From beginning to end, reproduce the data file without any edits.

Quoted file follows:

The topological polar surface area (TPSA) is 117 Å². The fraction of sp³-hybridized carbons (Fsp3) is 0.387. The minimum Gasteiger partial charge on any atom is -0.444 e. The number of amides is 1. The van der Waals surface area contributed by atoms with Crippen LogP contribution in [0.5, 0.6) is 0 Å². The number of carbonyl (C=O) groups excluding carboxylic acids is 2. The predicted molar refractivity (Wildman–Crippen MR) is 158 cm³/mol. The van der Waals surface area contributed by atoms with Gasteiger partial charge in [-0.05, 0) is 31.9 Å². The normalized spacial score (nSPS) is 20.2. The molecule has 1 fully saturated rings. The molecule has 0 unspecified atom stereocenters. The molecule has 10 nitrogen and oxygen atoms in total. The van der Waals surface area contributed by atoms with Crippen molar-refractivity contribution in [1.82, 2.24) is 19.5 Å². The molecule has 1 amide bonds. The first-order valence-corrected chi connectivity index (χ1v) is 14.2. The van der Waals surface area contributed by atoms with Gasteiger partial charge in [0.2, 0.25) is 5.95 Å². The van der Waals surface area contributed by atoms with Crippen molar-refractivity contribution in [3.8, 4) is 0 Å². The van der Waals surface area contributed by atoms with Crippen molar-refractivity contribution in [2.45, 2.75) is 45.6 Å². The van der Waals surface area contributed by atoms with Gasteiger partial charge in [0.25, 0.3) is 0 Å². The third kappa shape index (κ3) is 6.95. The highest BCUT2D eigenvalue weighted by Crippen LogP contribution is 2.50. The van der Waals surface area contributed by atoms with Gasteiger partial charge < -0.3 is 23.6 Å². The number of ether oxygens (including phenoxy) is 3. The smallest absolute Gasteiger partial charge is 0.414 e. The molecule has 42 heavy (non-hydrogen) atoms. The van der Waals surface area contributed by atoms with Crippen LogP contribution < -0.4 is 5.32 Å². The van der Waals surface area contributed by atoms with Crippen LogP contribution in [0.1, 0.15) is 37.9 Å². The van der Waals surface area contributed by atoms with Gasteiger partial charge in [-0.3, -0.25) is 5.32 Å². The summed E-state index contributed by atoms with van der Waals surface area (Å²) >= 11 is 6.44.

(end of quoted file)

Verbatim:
The topological polar surface area (TPSA) is 117 Å². The fraction of sp³-hybridized carbons (Fsp3) is 0.387. The minimum Gasteiger partial charge on any atom is -0.444 e. The number of amides is 1. The van der Waals surface area contributed by atoms with Crippen LogP contribution in [0.5, 0.6) is 0 Å². The number of carbonyl (C=O) groups excluding carboxylic acids is 2. The predicted molar refractivity (Wildman–Crippen MR) is 158 cm³/mol. The van der Waals surface area contributed by atoms with Gasteiger partial charge in [-0.05, 0) is 31.9 Å². The normalized spacial score (nSPS) is 20.2. The molecule has 1 fully saturated rings. The molecule has 0 unspecified atom stereocenters. The molecule has 10 nitrogen and oxygen atoms in total. The van der Waals surface area contributed by atoms with Crippen molar-refractivity contribution in [1.82, 2.24) is 19.5 Å². The molecule has 1 amide bonds. The first-order valence-corrected chi connectivity index (χ1v) is 14.2. The van der Waals surface area contributed by atoms with Gasteiger partial charge in [0.2, 0.25) is 5.95 Å². The van der Waals surface area contributed by atoms with Crippen molar-refractivity contribution in [3.8, 4) is 0 Å². The van der Waals surface area contributed by atoms with Crippen molar-refractivity contribution in [2.45, 2.75) is 45.6 Å². The van der Waals surface area contributed by atoms with Gasteiger partial charge in [0.25, 0.3) is 0 Å². The third kappa shape index (κ3) is 6.95. The highest BCUT2D eigenvalue weighted by Crippen LogP contribution is 2.50. The van der Waals surface area contributed by atoms with Gasteiger partial charge < -0.3 is 23.6 Å². The number of ether oxygens (including phenoxy) is 3. The smallest absolute Gasteiger partial charge is 0.414 e. The molecule has 42 heavy (non-hydrogen) atoms. The van der Waals surface area contributed by atoms with Crippen LogP contribution < -0.4 is 5.32 Å². The van der Waals surface area contributed by atoms with Crippen LogP contribution in [0.1, 0.15) is 37.9 Å². The van der Waals surface area contributed by atoms with Gasteiger partial charge in [-0.3, -0.25) is 5.32 Å². The summed E-state index contributed by atoms with van der Waals surface area (Å²) >= 11 is 6.44.